18. Around the time the Minelab Eureka Ace Dual came out I found this piece near Sofala in New South Wales with a Whites GoldMaster. Neither my Minelab 16000 ground tracker or the Eureka Ace Dual can hear it and a GPX5000 with the new coils can`t hear it, but the 5000 with the 8" Commander can hear it at about 1". It sg`s at 13 grams gold but I`ve never believed there`s 13 grams in it. Most of the little pieces around it are connected electrically. cheers Dave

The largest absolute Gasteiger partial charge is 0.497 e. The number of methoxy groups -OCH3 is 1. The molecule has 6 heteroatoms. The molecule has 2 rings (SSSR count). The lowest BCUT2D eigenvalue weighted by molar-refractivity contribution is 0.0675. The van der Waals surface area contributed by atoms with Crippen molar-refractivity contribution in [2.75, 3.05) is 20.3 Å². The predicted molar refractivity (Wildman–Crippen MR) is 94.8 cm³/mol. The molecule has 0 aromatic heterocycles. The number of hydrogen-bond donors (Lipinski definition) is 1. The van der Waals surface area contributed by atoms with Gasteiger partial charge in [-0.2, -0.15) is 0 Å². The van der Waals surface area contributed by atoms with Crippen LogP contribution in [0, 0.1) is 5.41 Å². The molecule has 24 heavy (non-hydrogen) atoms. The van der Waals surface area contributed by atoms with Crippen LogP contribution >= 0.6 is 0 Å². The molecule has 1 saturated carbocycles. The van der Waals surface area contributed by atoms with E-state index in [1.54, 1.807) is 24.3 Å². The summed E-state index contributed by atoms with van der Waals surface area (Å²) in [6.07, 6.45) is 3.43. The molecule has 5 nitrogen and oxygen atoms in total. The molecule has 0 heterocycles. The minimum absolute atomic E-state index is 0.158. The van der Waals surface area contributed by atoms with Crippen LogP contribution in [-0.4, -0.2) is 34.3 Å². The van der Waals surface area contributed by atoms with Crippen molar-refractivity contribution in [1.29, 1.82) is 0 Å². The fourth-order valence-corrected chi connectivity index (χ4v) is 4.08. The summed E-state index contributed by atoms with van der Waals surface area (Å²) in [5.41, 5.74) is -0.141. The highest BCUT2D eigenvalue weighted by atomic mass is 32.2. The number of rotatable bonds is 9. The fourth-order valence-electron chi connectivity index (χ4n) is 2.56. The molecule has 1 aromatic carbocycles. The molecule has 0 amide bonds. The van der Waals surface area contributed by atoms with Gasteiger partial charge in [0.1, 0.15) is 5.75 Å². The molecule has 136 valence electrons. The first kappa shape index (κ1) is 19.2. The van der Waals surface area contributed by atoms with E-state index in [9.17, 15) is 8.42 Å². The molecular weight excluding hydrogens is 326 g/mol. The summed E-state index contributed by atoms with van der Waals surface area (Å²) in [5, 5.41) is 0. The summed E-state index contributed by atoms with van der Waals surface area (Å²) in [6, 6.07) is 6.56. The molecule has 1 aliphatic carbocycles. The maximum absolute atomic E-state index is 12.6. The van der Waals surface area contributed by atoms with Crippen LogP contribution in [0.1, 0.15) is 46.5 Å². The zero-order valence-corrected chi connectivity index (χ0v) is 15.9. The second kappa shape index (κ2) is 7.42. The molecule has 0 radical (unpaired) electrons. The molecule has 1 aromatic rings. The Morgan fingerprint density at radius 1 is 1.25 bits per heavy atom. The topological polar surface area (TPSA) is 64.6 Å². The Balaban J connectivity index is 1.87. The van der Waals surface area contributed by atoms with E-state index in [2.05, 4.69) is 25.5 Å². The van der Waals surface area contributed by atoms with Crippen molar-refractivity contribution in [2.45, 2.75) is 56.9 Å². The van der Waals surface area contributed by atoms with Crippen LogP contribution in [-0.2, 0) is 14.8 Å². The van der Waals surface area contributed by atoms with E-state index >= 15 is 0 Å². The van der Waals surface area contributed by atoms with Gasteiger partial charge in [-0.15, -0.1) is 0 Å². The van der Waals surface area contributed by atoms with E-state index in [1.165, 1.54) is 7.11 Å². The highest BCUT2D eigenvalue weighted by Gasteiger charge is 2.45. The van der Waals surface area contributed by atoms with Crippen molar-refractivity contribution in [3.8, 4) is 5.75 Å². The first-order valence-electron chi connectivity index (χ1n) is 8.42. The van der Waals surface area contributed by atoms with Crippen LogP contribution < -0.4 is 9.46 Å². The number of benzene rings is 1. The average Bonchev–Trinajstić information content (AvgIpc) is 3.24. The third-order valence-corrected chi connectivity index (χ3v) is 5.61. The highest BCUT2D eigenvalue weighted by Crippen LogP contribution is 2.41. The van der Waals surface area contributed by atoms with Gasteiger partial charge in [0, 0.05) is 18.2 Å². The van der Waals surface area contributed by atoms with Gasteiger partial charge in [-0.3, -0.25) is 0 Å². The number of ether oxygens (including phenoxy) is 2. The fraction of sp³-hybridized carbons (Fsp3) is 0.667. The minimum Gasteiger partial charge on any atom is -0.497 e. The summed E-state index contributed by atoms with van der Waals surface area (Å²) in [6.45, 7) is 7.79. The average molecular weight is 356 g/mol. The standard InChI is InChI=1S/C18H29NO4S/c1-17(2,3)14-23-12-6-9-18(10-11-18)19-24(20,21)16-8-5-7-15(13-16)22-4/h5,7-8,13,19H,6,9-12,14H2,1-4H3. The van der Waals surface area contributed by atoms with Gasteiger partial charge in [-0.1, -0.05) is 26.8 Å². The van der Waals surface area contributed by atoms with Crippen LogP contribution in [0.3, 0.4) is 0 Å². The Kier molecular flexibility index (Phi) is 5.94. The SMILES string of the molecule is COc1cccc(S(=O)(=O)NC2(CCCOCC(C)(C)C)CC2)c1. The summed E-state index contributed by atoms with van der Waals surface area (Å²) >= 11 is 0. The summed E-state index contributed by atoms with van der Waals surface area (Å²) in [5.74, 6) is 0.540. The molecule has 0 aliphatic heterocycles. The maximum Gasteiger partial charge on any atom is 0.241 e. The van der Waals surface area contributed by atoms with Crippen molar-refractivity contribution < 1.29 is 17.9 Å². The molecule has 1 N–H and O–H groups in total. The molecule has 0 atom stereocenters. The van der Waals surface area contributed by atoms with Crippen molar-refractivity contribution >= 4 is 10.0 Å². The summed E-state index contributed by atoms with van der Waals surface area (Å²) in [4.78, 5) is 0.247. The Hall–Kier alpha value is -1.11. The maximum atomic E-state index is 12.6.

19. I received this question via email, edited to remove any tips as to the source: "Steve- been reading your reviews of detectors from way, way back. Now I'm looking for a bit of advice. I've got a claim where I've pulled nice gold, but the biggest single nugget has been just about a gram, pretty small stuff (but it's pretty plentiful). My GB-2 has really shined in this environment - shallow bedrock, low mineralization, and plenty of small gold. The issue is that my son doesn't want to let me use the GB-2, as he wants to use it all the time. That puts me in the market for another VLF machine. I've tried the GB-Pro, and didn't really care for it. Your review of the Nokta AU Gold Finder, and the Makro Gold Racer, both look pretty good. Other than the display and control box itself, are these machines really the same, or would one do better (coil size being equal) than another on small gold with low mineralization? The reason why I just don't go get another GB-2 is that it would be a nice bonus to use the new detector close by my son, while still hopefully having it excel and finding small gold. Any insights would be greatly appreciated. If there really isn't anything else that comes close, then I'll certainly go for another GB-2, even at it being as old as it is, but if there is another one that would excel in the above environment, I'd certainly appreciate your opinion on it." Well, in my opinion the 71 kHz Gold Bug 2 with 6" coil has been and continues to be the top of the heap when it comes to finding the tiniest bits of gold. So the real question is whether you feel like giving up that little edge the unit has over all the rest in order to run a machine right next to your son without the two machines interfering. You also have the advantage of being very well versed in the use of the Bug. Let's assume you do want to get something else however. You have mentioned the 56 kHz AU Gold Finder and Gold Racer, and they are indeed the same circuit in two very different packages. Coils from one will work just as well on the other. Other current new model alternatives would be the 48 khz White's GMT and probably the very soon to be available 45 kHz Minelab GM1000. Finally, I should mention the XP Deus V4 high frequency coil options hitting the market now in case you might consider a more exotic option. There also have been hints of a dedicated gold machine from XP this year. I would assume a small coil as being a must have, and an advantage with the Gold Bug 2 is you can get it with the small coil as a stock variation. So let's compare internet prices. Fisher Gold Bug 2 with 3.25" x 6.5" coil = $764 Makro Gold Racer with 5.5" x 10" coil $699 plus 4" x 7.5" coil $119 = $818 or Pro Pack $899 Nokta AU Gold Finder with 5.5" x 10" and 5.5" round coils = $999 White's GMT with 6" x 10" coil $729 plus 4" x 6" coil $127 = $856 Minelab GM1000 with 6" x 10" coil and 5" round coil = $799 A Deus runs $1250 plus the 4.7" x 9.5" elliptical HF coil at $425 = $1675 so not a good fit here for price and no smaller coil option than the elliptical. The only hope of that improving is if the dedicated gold machine shows up with the HF coil as stock. I have to admit that the reports of warranty issues with early Gold Racer models have me concerned. This despite the fact I have what must be the oldest Gold Racer and AU Gold Finder units in the country, and both are going strong. I have to assume the issues, whatever they were, have been ironed out. I don't know that for a fact however. If you got one and still had a problem, Nokta/Makro is famous for resolving issues with customer satisfaction. The units carry a two year transferable warranty. The GMT is the safe tried and true made in the U.S. option, and as far as performance the 56 kHz Gold Racers and 48 kHz GMT run neck and neck. The big unknown at an attractive price is the 45 kHz Minelab Gold Monster 1000. My best advice - wait! The flood gates are just now opening as regards reports on the GM1000 and at $799 with two coils it looks on paper at least to be an option worth waiting to find out more about. If you have to do something this minute, the GMT is the safe option if the reports of problems with the Gold Racers worry you. Personally, I have been very happy with my Gold Racer and would not trade it for a GMT. I have to note I finally did get another Gold Bug 2 with 6" coil however. If you are the sort of person who can't live without having that last small edge of performance, it is still the machine to beat for tiny gold performance in milder ground like you are describing. Click picture for larger version.